The Way I See Things



I swept this harvestman out of our ornamental weeping pear this afternoon. It's one of several Paroligolophus agrestis I found today, but wins the prize for having given me my most unusual image. I was using an old hazel log as a photographic backdrop for the less skittish of my finds - or at any rate, those that promised to be: some of them cheated and, having sat very passively in the net, went into hyperdrive as soon as I moved them onto the log, disappearing before I could even lift the camera. This little chap (or chappess, probably - though I wouldn't swear to that in court) allowed me a handful of photos against the dark bark of the log, but then scuttled to this rough area, and settled on a surface against which it was almost perfectly camouflaged.


Paroligolophus agrestis (a name I can barely pronounce correctly even when I have the words written down in front of me, much less remember when I don't) is regarded as one of the most common harvestmen in the UK, and based on my extremely limited sweeping and beating experience this week, it certainly seems to be the commonest in this garden. The adult body length is around 4mm for males and 5-6mm for females, but its longest legs - the second pair - can measure up to 2cm. It's most often found during the summer and autumn, but adults can overwinter and persist till March. Eggs are laid in late summer, and hatch the following spring.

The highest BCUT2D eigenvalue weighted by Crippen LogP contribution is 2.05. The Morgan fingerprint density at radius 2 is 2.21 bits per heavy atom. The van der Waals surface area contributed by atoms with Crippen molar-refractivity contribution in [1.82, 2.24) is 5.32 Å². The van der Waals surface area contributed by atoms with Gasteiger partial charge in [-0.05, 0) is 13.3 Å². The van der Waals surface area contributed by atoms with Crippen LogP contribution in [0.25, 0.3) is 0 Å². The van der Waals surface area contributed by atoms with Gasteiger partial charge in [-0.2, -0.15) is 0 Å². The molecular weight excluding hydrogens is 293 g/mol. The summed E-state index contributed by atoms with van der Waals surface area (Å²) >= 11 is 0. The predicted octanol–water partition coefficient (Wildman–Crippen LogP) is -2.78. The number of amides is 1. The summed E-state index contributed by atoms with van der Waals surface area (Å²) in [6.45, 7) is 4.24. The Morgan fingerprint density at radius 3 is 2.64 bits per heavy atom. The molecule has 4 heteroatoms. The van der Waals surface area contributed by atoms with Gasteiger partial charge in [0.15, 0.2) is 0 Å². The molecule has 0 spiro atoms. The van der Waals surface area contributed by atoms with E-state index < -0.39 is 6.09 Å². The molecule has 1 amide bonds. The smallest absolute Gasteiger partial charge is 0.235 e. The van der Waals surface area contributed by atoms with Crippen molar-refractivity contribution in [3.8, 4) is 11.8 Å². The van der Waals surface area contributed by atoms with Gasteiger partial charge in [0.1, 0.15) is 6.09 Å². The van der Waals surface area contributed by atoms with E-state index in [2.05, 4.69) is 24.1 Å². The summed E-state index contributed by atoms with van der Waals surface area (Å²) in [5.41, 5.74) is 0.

P. agrestis can be found in a wide range of habitats, including coastal dunes, grassland, woodland, hedgerow, parkland and heathland, utilising both low vegetation and the tree canopy. The Spider and Harvestman Recording Scheme says that "it leads a bit of a 'snakes & ladders' life, regularly falling off or being blown out of the higher layers and climbing back up." This amusing mental picture makes me feel less guilty about the individuals I've captured from our trees and tall shrubs today, then photographed and released. I imagine that to the Opiliones I'm just another of the natural hazards that regularly interrupts their arboreal existence, and I do make every effort to return them to the canopy afterwards - thus at least sparing them the return climb.

My favourite hopper of the day has gone up on my Facebook page, if you'd care to see it.

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